Bizarre Museums of London
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Bizarre Museums of London

London is filled with delightfully quirky museums with historic collections that are bizarrely out of this world. These distinctive London museums offer the perfect opportunity to see lesser-known objects, to study about the stranger historical aspect of London, and to investigate into some of the city's more unusual sites. Visit these museums, and you will have an experience of a lifetime.

Fan Museum

Opened in 1991, Fan Museum is certainly one of a kind, the only of its kind in the world.  It owes its existence and charm to the enthusiasm of Helene Alexander, whose personal collection of 2,000 fans from the 17th century onwards has been augmented by gifts from others.  The museum houses the world’s finest assortment of fans that date as far back to the 11th century up to the present.

Old Operating Theatre

Image source

The Old Operating Theatre and Herb Garret is the only remaining operating theatre in England, which is situated in a garret over an old hospital church.  It has now been restored to what it would have been in the early 19th century, before the discovery of either anesthetics or antiseptics.  The exhibit includes surgical demonstration of how patients were blindfolded, gagged and bound to the wooden operating table, while a sawdust box was placed underneath to catch the dripping blood.

Dennis Severs House

At No. 18 Folgate Street, built in 1724, the late designer and performer Dennis Severs recreated an historical interior that takes you back in time to a journey from the 17th to the 19th centuries.  It offers what he called an "an adventure of the imagination."  The rooms appear as if the occupants had just left for a moment.  There is broken bread on the plates, wine in the glasses, fruit in the bowl; the candles flicker and horses' hooves clatter on the cobbles outside.  This highly theatrical experience is very far removed from more usual museum recreations.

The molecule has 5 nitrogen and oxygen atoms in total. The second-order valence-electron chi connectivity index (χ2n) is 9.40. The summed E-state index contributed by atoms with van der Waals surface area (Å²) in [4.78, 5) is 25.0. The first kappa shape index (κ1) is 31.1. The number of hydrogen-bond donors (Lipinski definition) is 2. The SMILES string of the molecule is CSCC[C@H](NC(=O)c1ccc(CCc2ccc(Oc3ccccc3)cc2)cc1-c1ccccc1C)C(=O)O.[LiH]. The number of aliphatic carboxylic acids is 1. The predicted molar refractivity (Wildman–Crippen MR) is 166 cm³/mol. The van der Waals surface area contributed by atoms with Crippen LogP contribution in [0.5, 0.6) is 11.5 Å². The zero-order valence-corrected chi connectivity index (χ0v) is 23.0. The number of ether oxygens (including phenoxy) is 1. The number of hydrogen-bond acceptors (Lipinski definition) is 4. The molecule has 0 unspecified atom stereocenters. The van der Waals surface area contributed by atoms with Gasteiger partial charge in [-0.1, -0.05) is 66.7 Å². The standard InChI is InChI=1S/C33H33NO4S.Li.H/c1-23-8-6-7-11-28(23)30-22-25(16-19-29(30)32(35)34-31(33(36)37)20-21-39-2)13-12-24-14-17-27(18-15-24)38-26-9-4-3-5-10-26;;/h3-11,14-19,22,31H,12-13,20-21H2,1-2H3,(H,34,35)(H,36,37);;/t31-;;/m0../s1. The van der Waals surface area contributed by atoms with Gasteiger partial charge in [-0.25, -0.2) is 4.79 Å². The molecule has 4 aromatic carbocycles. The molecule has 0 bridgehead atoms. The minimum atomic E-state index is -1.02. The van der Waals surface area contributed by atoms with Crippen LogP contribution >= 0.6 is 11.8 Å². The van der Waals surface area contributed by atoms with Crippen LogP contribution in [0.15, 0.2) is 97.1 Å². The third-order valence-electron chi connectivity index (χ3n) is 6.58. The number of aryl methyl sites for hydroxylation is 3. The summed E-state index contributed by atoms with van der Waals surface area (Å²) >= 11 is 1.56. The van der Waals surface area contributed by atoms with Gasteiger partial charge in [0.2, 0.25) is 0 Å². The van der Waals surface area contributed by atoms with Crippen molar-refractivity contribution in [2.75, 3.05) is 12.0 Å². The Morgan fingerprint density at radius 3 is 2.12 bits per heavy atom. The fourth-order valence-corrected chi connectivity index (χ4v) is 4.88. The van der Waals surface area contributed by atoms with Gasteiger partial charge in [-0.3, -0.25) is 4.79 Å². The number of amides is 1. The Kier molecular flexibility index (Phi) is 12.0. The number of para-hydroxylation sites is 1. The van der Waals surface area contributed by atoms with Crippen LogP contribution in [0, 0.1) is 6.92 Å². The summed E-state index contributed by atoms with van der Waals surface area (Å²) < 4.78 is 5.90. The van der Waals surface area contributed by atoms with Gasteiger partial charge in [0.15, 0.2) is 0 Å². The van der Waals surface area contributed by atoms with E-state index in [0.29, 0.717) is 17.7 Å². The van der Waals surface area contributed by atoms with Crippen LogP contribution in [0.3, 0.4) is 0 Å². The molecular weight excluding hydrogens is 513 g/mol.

Sherlock Holmes Museum

(Sitting room on 1st floor of the museum) Image source

Sir Arthur Conan Doyle's fictional detective lived at 221b Baker Street.  This building, dating from 1815, has been transformed to resemble Holmes' flat, and is furnished exactly as depicted in the novels.  Visitors are welcomed to the Sherlock Holmes Museum by Holmes' housekeeper and shown to his recreated rooms featuring various waxworks and Victorian articles, and a very popular shop that sells Sherlock Holmes souvenir items, novels and deerstalker hats.

Sir John Soane's Museum

One of the most idiosyncratic museums in London, Sir John Soane Museum, formerly his house, was bequeathed to the nation in 1837, with a farsighted stipulation that nothing at all should be altered. As one of the Britain’s leading architects of the 19th century, Soane reconstructed the building to hold a bounty of architectural surprises and illusions. The museum is home to thousands of works by Turner and Canaletto, but the most bizarre of all is the vast sarcophagus of Pharaoh Seti I located in the basement.

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Comments (1)

I have not heard of these, and I have been to London twice, thanks for sharing these with us.